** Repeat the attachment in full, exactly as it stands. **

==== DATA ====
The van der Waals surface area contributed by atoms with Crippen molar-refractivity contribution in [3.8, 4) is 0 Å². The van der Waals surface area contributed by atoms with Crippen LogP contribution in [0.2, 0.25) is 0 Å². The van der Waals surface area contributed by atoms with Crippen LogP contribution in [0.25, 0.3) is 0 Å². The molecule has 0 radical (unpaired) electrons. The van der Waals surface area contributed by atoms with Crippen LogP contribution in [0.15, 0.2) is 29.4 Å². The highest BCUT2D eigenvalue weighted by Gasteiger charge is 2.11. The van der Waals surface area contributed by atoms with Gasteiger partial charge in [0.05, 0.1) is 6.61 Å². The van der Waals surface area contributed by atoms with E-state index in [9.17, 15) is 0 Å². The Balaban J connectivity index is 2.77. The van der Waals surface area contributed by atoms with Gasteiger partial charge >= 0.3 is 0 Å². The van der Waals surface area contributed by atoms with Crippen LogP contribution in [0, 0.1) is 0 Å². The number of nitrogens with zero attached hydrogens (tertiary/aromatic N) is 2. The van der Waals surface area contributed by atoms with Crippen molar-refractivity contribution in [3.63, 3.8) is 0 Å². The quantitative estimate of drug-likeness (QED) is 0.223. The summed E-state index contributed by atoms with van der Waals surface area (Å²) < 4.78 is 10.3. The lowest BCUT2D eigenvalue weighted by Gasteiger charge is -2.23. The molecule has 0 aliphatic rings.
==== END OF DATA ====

The van der Waals surface area contributed by atoms with Crippen molar-refractivity contribution in [3.8, 4) is 0 Å². The van der Waals surface area contributed by atoms with Crippen LogP contribution in [0.2, 0.25) is 0 Å². The van der Waals surface area contributed by atoms with Crippen LogP contribution in [0.25, 0.3) is 0 Å². The molecule has 0 radical (unpaired) electrons. The van der Waals surface area contributed by atoms with Crippen LogP contribution in [0.15, 0.2) is 29.4 Å². The highest BCUT2D eigenvalue weighted by Gasteiger charge is 2.11. The van der Waals surface area contributed by atoms with Gasteiger partial charge in [0.05, 0.1) is 6.61 Å². The van der Waals surface area contributed by atoms with E-state index in [9.17, 15) is 0 Å². The Balaban J connectivity index is 2.77. The van der Waals surface area contributed by atoms with Gasteiger partial charge >= 0.3 is 0 Å². The van der Waals surface area contributed by atoms with Crippen LogP contribution in [0, 0.1) is 0 Å². The number of nitrogens with zero attached hydrogens (tertiary/aromatic N) is 2. The van der Waals surface area contributed by atoms with Crippen molar-refractivity contribution in [3.63, 3.8) is 0 Å². The quantitative estimate of drug-likeness (QED) is 0.223. The summed E-state index contributed by atoms with van der Waals surface area (Å²) < 4.78 is 10.3. The lowest BCUT2D eigenvalue weighted by Gasteiger charge is -2.23. The molecule has 0 aliphatic rings.